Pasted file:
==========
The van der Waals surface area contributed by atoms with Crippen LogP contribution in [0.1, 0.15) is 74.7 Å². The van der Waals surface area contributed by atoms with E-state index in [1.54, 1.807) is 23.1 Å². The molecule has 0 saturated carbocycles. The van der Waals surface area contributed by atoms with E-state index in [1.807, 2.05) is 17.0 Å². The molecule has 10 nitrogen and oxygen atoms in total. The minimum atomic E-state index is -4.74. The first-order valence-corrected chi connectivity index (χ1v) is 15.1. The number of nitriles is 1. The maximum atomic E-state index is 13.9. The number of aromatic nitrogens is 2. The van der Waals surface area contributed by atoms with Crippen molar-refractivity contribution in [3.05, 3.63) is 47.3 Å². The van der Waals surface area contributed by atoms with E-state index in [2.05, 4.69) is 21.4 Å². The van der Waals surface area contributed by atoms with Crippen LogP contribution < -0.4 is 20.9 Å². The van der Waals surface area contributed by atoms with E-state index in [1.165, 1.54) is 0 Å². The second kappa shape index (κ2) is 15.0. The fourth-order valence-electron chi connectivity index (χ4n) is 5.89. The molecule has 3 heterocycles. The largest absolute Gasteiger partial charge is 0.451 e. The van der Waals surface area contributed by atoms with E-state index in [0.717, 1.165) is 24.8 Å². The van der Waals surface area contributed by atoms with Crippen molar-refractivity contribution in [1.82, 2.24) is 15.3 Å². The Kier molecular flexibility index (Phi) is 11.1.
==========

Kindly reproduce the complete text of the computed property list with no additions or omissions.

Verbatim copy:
The van der Waals surface area contributed by atoms with Crippen LogP contribution in [0.1, 0.15) is 74.7 Å². The van der Waals surface area contributed by atoms with E-state index in [1.54, 1.807) is 23.1 Å². The molecule has 0 saturated carbocycles. The van der Waals surface area contributed by atoms with E-state index in [1.807, 2.05) is 17.0 Å². The molecule has 10 nitrogen and oxygen atoms in total. The minimum atomic E-state index is -4.74. The first-order valence-corrected chi connectivity index (χ1v) is 15.1. The number of nitriles is 1. The maximum atomic E-state index is 13.9. The number of aromatic nitrogens is 2. The van der Waals surface area contributed by atoms with Crippen molar-refractivity contribution in [3.05, 3.63) is 47.3 Å². The van der Waals surface area contributed by atoms with E-state index in [2.05, 4.69) is 21.4 Å². The van der Waals surface area contributed by atoms with Crippen LogP contribution < -0.4 is 20.9 Å². The van der Waals surface area contributed by atoms with E-state index in [1.165, 1.54) is 0 Å². The second kappa shape index (κ2) is 15.0. The fourth-order valence-electron chi connectivity index (χ4n) is 5.89. The molecule has 3 heterocycles. The largest absolute Gasteiger partial charge is 0.451 e. The van der Waals surface area contributed by atoms with E-state index in [0.717, 1.165) is 24.8 Å². The van der Waals surface area contributed by atoms with Crippen molar-refractivity contribution in [1.82, 2.24) is 15.3 Å². The Kier molecular flexibility index (Phi) is 11.1.